TIFF Review: 'Sicario'

(USA, 121 min.)
Dir. Denis Villeneuve, Writ. Taylor Sheridan
Starring: Emily Blunt, Josh Brolin, Benicio Del Toro
Programme: Special Presentations (North American Premiere)
Photo courtesy of TIFF.
Denis Villeneuve is a marksman. The great Canadian director of Incendies, Prisoners, and Enemy delivers another solid film with the exhilaratingly intense drug war drama Sicario. Sicario is Villeneuve’s second Hollywood production after Prisoners, and every ounce of his talent still stands. Like fellow Québécois filmmaker Jean-Marc Vallée (whose Demolition opened the Festival), Villeneuve even improves in Hollywood. Sicario hits with deadly aim.

Villeneuve wades two borders south of Canada as this drug war drama explosively traverses the USA and Mexico, creating an engrossing borderland tale about a futile war. Emily Blunt stars as Kate Mercer, a FBI agent who works kidnapping details until Matt (Josh Brolin), her flip-flop wearing superior, taps her for a special mission to ferret out the jefes of the cartels that leave messes of cadavers for her to clean up.

The drug trade is nasty business, as Sicario shows from its gut-punch of an opener that sees Kate discover a house full of remains buried between the walls. Anyone is fair game and everyone’s a suspect, since the only reliable truth to the business is that everyone gets corrupted. It’s another F on America’s war report card.

Kate discovers the full extent of the drug trade’s pervasiveness when Matt summons her for an ambiguous assignment working with Mexican ally Alejandro (Benicio Del Toro), whose authority is even more unclear than the mission objective is. The drug war has no rules and is a game in which nice guys finish last, and Kate’s first day on her new assignment shows how brutally cutthroat the drug war is—both from the POV of the lawmen and the outlaws.

A heart-pounding shootout amidst a traffic jam at the Mexico/USA border spills the bloodshed across both sides of the border. Villeneuve, reuniting with Prisoners DP Roger Deakins, shoots this sequence with a dramatic wallop as frenetic gunfire disorients the viewer, yet the camera trains in and out of traffic, dodging cars like Frogger, as it offers an all-seeing eye to the all-encompassing violence. Villeneuve’s direction is precise and Deakins’ cinematography is, of course, excellent. The same goes for a riveting sequence in the final act as the agents stage a covert op and infiltrate the cartel’s underground network. Villeneuve films the scene with a mix of night-vision and thermal cameras that cast the agents as ants in a sprawling network. Predators lurk behind every door and there’s a devil in every corner of the frame, and Sicario intensely gives the viewer a breathless high as Kate fights for her life against undiscernible baddies and good guys who are a shade of grey at best.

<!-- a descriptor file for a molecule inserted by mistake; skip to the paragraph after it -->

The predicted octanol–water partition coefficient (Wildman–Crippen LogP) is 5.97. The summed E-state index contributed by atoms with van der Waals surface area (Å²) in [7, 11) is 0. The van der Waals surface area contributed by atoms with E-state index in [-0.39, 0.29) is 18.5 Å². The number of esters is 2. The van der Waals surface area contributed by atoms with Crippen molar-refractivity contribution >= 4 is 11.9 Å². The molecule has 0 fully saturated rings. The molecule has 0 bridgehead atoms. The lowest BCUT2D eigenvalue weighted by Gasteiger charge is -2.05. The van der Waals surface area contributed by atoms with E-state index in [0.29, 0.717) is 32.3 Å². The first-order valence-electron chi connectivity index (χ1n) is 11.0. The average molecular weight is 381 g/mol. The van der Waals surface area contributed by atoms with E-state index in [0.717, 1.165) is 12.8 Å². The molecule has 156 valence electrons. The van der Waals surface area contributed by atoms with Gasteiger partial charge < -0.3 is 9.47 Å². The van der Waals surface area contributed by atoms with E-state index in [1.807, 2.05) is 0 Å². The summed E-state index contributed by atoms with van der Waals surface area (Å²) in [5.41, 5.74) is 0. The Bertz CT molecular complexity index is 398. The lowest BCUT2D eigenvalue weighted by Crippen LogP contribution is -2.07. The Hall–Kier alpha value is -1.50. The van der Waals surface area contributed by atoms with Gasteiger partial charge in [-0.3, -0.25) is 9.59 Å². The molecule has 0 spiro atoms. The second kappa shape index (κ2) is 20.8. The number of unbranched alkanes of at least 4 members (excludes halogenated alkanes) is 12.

The film offers a brutally high body count—like, Hamlet high—as violence ripples into Kate’s home as her investigation deepens. By making the sturdy lead a petite female, Sicario introduces a heroine in the vein of Clarice Starling as Kate brings figurative balls that outmatch her perceived vulnerability. She might not look as physically strong as her teammates are, but she’s a wily rock: shrewd, perceptive, and unshakable. Another of the film’s suspenseful moments follows Kate home from the bar where a prospective one-night stand turns into an attempted murder. Kate looks like prey, but she’s a killer, and Blunt’s fierce performance gives the character heart, courage, and agency. Empowered not by her physicality but by her ability to critically assess the situation and ask the right questions, Kate is a formidable ally for the viewer. She’s the only one we can trust and the conviction of Blunt’s performance holds the viewer’s hand every step of the way—and Sicario is so intense that ample hand-holding is needed.

The real killer of the film, though, is Benicio Del Toro with his coolly ambiguous performance as Alejandro. A stealthy killer, Alejandro straddles the sides of good and evil during Kate’s investigation and plays the roles of both friend and foe. He guides the investigation with an intimidating stare and unnerving confidence, and Del Toro plays the team’s insider as a man marked and burned by experience in the kill or be killed mentality of the drug trade. He owns the film in its unexpected final act, surprising the audience with his cutthroat coldness and deadly aim. Sicario pulls no punches.

Sicario marks another remarkable drama from Villeneuve as the film plays out as a non-stop adrenaline rush. The pulse-pounding score by Jóhann Jóhannsson puts one’s heart on one’s throat as the tension mounts until the film’s violent finale that shakes one’s confidence in the system. It’s hard to stand up once Sicario is over. The film leaves one shaken not just by the action, but by the incredibly bleak parable on a futile war that knows no heroes.

Rating: ★★★★½ (out of ★★★★★)
Sicario opens in theatres Sept. 25.

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